COP has five days to deliver, says ACT Alliance

Monday, December 05, 2011

A woman collects firewood in the parched Borena district of south Ethiopia. Photo: ACT Alliance/DCA/Binyan Mengesha

A week has already passed in one of the world’s biggest talking-shops. Yet the United Nations climate negotiations in Durban have yet to reach decisions on key issues affecting millions of the world’s poorest people.  The governments holding up the process need to become far more ambitious in the remaining five days, says ACT Alliance, one of the world’s largest faith-based development networks. Ministers with power must be accountable to their people by achieving now what their technocrats did not last week.

Goverments have failed to deliver in three key areas: emissions cuts, financing and a binding, legal agreement on reducing greenhouse gases. Government failure to take responsibility now will only exacerbate the problems later, as the costs of mitigating and adapting to the effects of climate change are growing; greenhouse gas emissions are mushrooming; and time is running out for leaders to commit to a new agreement before the current Kyoto Protocol expires at the end of 2012.

“This is a question of justice,” says ACT General Secretary John Nduna. “The poorest people in the world suffer most from the effects of climate change. They are the least to blame for causing it and do not have the means to cope with it. Many are forced to live on land that has become barren – on flood plains or in drought-stricken areas – and have no chance of moving.”

The Climate Vulnerability Forum says 350,000 people die from climate change every year. That figure will increase to 1 million a year by 2050 unless delegates reach firm agreements now.

“Governments have had plenty of time to drag their feet and there is no excuse for further delay. People are dying, right now. All countries must dramatically raise their game and reach clear and progressive decisions this week. History has shown again and again how much can be achieved in five days. Now is their chance to show their moral leadership on behalf of millions of the world’s poorest people,” Nduna said.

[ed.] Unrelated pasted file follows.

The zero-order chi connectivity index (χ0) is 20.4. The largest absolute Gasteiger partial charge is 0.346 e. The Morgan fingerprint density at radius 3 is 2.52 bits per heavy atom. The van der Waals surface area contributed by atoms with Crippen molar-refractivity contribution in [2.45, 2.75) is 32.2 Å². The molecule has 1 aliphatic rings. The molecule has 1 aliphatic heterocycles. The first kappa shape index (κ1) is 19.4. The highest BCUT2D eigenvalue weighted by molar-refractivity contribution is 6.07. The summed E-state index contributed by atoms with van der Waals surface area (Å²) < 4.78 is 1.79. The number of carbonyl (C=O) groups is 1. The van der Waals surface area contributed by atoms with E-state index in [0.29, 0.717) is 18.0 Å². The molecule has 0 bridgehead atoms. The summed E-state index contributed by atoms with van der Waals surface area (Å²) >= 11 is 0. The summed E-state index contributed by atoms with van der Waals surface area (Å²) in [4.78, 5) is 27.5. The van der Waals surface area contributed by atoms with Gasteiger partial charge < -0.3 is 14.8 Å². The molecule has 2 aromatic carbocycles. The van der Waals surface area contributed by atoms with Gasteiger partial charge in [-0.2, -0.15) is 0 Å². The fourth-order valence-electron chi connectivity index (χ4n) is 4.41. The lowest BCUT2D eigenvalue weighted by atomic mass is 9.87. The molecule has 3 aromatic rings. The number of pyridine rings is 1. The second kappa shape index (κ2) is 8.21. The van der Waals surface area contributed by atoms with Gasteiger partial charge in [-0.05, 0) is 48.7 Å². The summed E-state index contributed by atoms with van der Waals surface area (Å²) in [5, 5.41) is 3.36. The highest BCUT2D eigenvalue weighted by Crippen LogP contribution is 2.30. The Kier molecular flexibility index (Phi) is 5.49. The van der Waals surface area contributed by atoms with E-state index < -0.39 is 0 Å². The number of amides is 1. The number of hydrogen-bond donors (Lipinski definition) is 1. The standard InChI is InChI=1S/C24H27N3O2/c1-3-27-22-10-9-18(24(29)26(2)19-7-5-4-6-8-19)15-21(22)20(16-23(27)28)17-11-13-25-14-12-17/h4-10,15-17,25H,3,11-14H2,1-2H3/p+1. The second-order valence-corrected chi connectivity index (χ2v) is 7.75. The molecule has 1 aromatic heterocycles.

ACT Alliance wants COP17 to deliver four clear results. It must:

  • put into effect the Green Climate Fund, the financial structure agreed to in Cancun last year that still remains an empty shell lacking money and staff. It would require rapid work this week to set it up and finance a secretariat that can begin to capitalise it.
  • agree on a roadmap clarifying the move from fast-start climate finance (which ends next year) to the long-term finance that will be needed up to 2020. Any roadmap must include safeguards relating to different sources of funding, and realistic milestones.
  • ensure the Kyoto Protocol does not expire and that all countries agree to a fair, ambitious and legally binding agreement as soon as possible.
  • recognise and advance work in adaptation, an issue of huge importance to the most vulnerable people, which must be addressed as an issue of equal importance to mitigation.

Rosalia Soley, of ACT’s forum in El Salvador, which is in the heart of the region recently hit by floods triggered by climate change, says Durban cannot be allowed to fail. “Now is the time for the community of states to show their solidarity with the poorest people in the world, who suffer most of the impacts of climate change. There are five days to act: the world’s most powerful must now deliver.”